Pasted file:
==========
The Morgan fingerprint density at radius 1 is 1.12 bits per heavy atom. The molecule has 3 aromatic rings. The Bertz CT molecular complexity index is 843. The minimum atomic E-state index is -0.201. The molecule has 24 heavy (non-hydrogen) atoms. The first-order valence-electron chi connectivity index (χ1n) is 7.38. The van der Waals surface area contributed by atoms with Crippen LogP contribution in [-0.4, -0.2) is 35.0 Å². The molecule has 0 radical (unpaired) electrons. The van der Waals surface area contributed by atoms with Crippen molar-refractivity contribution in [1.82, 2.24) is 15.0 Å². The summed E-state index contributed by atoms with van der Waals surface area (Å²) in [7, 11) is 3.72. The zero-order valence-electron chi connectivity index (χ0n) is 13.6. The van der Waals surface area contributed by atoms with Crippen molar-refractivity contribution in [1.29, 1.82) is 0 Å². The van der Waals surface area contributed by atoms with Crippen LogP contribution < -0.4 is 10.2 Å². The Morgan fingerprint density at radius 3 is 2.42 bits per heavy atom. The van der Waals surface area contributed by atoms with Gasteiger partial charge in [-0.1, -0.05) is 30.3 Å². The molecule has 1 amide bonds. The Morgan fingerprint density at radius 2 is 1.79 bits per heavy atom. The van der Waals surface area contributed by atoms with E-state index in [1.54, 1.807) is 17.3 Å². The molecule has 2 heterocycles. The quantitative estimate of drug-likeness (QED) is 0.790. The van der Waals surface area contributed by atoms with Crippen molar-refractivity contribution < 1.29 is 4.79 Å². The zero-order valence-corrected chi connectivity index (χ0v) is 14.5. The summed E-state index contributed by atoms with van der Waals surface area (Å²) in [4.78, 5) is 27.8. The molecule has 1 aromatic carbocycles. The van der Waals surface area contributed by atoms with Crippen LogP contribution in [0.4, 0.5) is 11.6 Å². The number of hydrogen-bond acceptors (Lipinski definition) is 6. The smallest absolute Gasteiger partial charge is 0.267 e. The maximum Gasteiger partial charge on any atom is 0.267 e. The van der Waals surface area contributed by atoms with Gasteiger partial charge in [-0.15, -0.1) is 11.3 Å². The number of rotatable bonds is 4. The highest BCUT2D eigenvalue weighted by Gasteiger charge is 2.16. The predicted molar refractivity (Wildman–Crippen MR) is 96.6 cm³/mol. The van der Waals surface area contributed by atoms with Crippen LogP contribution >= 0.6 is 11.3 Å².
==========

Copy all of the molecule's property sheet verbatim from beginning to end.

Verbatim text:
The Morgan fingerprint density at radius 1 is 1.12 bits per heavy atom. The molecule has 3 aromatic rings. The Bertz CT molecular complexity index is 843. The minimum atomic E-state index is -0.201. The molecule has 24 heavy (non-hydrogen) atoms. The first-order valence-electron chi connectivity index (χ1n) is 7.38. The van der Waals surface area contributed by atoms with Crippen LogP contribution in [-0.4, -0.2) is 35.0 Å². The molecule has 0 radical (unpaired) electrons. The van der Waals surface area contributed by atoms with Crippen molar-refractivity contribution in [1.82, 2.24) is 15.0 Å². The summed E-state index contributed by atoms with van der Waals surface area (Å²) in [7, 11) is 3.72. The zero-order valence-electron chi connectivity index (χ0n) is 13.6. The van der Waals surface area contributed by atoms with Crippen molar-refractivity contribution in [1.29, 1.82) is 0 Å². The van der Waals surface area contributed by atoms with Crippen LogP contribution < -0.4 is 10.2 Å². The Morgan fingerprint density at radius 3 is 2.42 bits per heavy atom. The van der Waals surface area contributed by atoms with Gasteiger partial charge in [-0.1, -0.05) is 30.3 Å². The molecule has 1 amide bonds. The Morgan fingerprint density at radius 2 is 1.79 bits per heavy atom. The van der Waals surface area contributed by atoms with E-state index in [1.54, 1.807) is 17.3 Å². The molecule has 2 heterocycles. The quantitative estimate of drug-likeness (QED) is 0.790. The van der Waals surface area contributed by atoms with Crippen molar-refractivity contribution < 1.29 is 4.79 Å². The zero-order valence-corrected chi connectivity index (χ0v) is 14.5. The summed E-state index contributed by atoms with van der Waals surface area (Å²) in [4.78, 5) is 27.8. The molecule has 1 aromatic carbocycles. The van der Waals surface area contributed by atoms with Crippen LogP contribution in [0.4, 0.5) is 11.6 Å². The number of hydrogen-bond acceptors (Lipinski definition) is 6. The smallest absolute Gasteiger partial charge is 0.267 e. The maximum Gasteiger partial charge on any atom is 0.267 e. The van der Waals surface area contributed by atoms with Gasteiger partial charge in [-0.15, -0.1) is 11.3 Å². The number of rotatable bonds is 4. The highest BCUT2D eigenvalue weighted by Gasteiger charge is 2.16. The predicted molar refractivity (Wildman–Crippen MR) is 96.6 cm³/mol. The van der Waals surface area contributed by atoms with Crippen LogP contribution >= 0.6 is 11.3 Å².